21 Dec 2020

Co-founders Zane Oosthuizen and Kimi Knott won the Excellence in Sustainability Award

Less than 18 months after GoodVibesFungi launched, the grow-your-own mushroom business has gone from an unknown startup to an award-winning company. 

Co-founders Zane Oosthuizen and Kimi Knott won the Excellence in Sustainability Award at the 2020 Hawkes Bay Chamber of Commerce Business Awards for their sustainable mushroom farming methods. 

Half of their substrate (the base on which the mushrooms live) comes from pine pellets – a byproduct from New Zealand’s forestry industry that would otherwise be waste 

More than 10% of the substrate comes from rye grains that they use for spawn, as well as buckwheat hulls, which is a waste product from bakers who mill their own grain. 

GoodVibesFungi, which is a Westpac business customer, was an idea that bloomed after the couple lived in Indonesia for a year. 

The oyster mushrooms they ate regularly in Asia were not available in New Zealand when they moved to Hastings. 

“When we moved to Hastings, we realised there weren’t any oyster mushrooms and other specialty types of fungi for sale at the time,” Zane said. Kimi, who comes from a farming family in Zimbabwe and studied permaculture and horticulture, convinced her partner Zane to start the business in September 2019.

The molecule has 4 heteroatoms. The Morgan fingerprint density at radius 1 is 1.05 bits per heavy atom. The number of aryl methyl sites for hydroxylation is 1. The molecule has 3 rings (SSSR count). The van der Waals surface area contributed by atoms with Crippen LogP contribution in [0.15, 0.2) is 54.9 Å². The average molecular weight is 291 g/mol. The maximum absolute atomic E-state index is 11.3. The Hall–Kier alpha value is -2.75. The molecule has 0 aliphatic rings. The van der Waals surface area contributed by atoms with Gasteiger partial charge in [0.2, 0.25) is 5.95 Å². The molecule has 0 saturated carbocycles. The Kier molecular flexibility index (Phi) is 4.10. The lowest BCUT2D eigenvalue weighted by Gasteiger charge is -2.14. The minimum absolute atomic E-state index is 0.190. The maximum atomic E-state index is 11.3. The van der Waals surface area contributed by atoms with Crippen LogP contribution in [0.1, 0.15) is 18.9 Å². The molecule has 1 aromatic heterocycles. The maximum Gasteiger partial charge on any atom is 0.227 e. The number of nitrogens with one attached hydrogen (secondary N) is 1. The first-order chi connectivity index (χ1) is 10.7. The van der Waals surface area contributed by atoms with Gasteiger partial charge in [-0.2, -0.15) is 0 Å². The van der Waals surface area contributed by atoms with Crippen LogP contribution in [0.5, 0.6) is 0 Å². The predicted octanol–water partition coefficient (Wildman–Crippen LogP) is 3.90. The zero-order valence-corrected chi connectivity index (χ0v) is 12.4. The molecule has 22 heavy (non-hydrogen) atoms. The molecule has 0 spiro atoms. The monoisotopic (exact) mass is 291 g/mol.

“We were going to start a vegetable farm on Kimi's family’s four-acre farm, but Kimi suggested we specialise in mushrooms because there seemed to be a gap in the market. 

“Kimi showed me a video on how to monetize mushroom farming and I was sold on the idea. 

“We rented a library book - a guide to mushroom cultivation - then watched a few more videos and created the farm inside a shipping container over three months,” he said. 

The couple started the business by selling the mushrooms at a local farmer's market. 

“We had a small display bag which was growing live pink mushrooms that people were extremely interested in, which drove the idea of selling the mushroom growing kits,” he said. 

The couple decided to make 1000 pre-packaged mushroom farm kits to sell at a sustainability expo in Auckland to launch the product, but before they could launch the expo was cancelled due to the first COVID-19 lockdown. 

Instead, they redirected their business online and marketed the product via social media. 

“Kimi grew our Instagram following to 5,000 people within a short period of time and most of our customers still find us through social media,” Zane said. 

“Because it’s a very photogenic product to photograph, it has been successful to market through social media and sell online with nationwide delivery,” he said. 

The couple is over the moon about GoodVibesFungi's commercial and environmental success and they’re ambitious about the future. 

“We want it to become a million-dollar product. 

“We want to sell 28,000 units within the next few years and we have a short-term goal to sell 140 per week.  We are currently selling 75 units per week on average. 

“Our methods show that sustainable farming can also be profitable,” he said.